I was able to take an even easier way out after roughly 20 years as a reporter or editor, and a dozen years as a teacher (with a lot of grad school and indecisiveness in between), I decided to live cheaply on my retirement funds and give up entirely on the idea of making money. I write intermittently on Facebook and three blogs. On this one, I let WordPress post ads (which I don’t even see) and keep the revenue in exchange for my “free” webspace, while their team of engineers deal with software updates and security issues. When I really think I have something to say, I post it in more than one place and use Facebook and Twitter to alert anyone who might be interested. I’m a little more productive writing about old radio shows at JHeroes.com
Anyway… For the editors of The Tartan to browse and be inspired, here are some other student newspapers, including the ones on other campuses where I have gone to school or worked, plus a few others. The first three are dailies at large state universities with substantial journalism programs. Quoted passages in some of the longer entries are from “about us” pages at the websites in question. I’ve added bold italics on passages I think student editors should think about.
UNC Chapel Hill: https://www.dailytarheel.com/
UT Knoxville: https://www.utdailybeacon.com/
These next two student papers are at colleges more Radford’s size. Emerson has a large journalism department, larger than it was when I taught there; Wesleyan has none, but there were two Pulitzer Prize winners on the English and History faculty when I was a grad student there, starting with my employer paying the tuition while I took courses part-time.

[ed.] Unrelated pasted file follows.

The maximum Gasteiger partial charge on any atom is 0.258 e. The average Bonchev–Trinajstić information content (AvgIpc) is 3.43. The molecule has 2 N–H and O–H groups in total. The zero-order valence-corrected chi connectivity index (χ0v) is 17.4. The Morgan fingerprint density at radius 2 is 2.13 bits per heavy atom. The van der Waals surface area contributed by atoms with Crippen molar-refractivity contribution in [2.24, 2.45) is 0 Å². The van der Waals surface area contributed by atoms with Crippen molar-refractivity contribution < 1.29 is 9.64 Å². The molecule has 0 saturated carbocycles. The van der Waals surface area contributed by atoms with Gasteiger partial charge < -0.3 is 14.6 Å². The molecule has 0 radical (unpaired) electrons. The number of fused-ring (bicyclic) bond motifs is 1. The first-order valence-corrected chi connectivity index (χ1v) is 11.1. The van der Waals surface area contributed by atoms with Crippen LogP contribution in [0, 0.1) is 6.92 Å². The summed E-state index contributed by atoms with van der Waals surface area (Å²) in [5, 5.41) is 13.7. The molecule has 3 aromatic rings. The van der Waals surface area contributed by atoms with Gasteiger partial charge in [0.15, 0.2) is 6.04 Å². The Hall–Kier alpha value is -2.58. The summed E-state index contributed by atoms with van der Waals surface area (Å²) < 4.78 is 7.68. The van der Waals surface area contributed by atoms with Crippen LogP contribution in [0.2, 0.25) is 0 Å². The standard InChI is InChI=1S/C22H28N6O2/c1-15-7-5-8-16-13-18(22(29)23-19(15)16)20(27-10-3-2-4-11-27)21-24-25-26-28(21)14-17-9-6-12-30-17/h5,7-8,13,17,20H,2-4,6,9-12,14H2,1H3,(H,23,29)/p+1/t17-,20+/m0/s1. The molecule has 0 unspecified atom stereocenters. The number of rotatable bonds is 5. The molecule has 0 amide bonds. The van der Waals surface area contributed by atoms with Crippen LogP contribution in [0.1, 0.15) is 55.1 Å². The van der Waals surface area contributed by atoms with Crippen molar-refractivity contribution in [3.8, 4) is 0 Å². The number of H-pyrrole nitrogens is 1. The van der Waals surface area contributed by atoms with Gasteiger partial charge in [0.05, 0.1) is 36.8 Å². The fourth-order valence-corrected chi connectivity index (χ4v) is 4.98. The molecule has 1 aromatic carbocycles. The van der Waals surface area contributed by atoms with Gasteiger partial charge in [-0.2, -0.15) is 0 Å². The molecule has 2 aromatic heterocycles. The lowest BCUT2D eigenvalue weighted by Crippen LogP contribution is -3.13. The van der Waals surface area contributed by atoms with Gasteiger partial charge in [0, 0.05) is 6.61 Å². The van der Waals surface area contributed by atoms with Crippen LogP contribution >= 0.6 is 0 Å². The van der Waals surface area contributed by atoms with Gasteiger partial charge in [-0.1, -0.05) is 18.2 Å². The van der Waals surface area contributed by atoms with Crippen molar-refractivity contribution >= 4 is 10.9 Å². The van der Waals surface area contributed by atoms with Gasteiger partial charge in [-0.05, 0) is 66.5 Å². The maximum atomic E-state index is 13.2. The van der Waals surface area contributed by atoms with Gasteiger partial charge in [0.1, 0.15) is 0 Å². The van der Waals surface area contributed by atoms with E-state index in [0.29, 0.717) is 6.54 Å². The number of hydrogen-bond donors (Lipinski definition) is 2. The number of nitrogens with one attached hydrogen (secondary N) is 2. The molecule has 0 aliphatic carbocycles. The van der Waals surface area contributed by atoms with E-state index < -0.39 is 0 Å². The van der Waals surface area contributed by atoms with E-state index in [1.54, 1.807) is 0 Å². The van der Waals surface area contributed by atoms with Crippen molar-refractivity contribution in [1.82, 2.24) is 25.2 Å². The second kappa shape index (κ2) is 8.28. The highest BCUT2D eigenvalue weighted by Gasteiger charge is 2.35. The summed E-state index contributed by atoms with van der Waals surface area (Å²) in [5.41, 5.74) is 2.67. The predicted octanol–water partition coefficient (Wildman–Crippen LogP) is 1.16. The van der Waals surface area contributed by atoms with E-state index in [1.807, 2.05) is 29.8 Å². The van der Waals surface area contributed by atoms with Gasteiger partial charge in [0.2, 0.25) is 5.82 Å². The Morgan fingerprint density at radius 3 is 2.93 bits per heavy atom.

“The Berkeley Beacon is Emerson College’s only independent, student-run newspaper. Founded in 1947, the paper publishes content online daily and in print on Thursdays throughout the academic year. The paper is a chronicle of life at Emerson — covering student government politics, on- and off-campus events, and administrative initiatives and policies.”
The Berkeley Beacon is my favorite newspaper name, because the paper is not in Berkeley or at an institution called Berkeley — it is at Emerson College in Boston. Its name reflects the old location of the journalism department, on the corner of Berkeley and Beacon Streets, but the college sold that building and moved journalism to the other side of the Boston Common almost 20 years ago, the same year I left for Tennessee!
“The Wesleyan Argus is published by the undergraduates of Wesleyan University. The Wesleyan Argus was founded in 1868 and is the country’s oldest twice-weekly printed college newspaper. The Argus was named after the hundred-eyed, all-seeing giant from Greek mythology.”
Wesleyan (the oldest of many unrelated schools with that word in their name) is not as well-known here as it is in the Northeast, but here’s the weekly at a small Virginia university comparable to Wesleyan in relatively high selectivity and faculty salaries:
“It is the mission of The Ring-tum Phi to accurately, truthfully and thoroughly report news affecting the Washington and Lee community for students, faculty, parents and alumni. Our goal is to look deeper into news affecting campus life and hold those in positions of power accountable… published Mondays during the undergraduate school year.”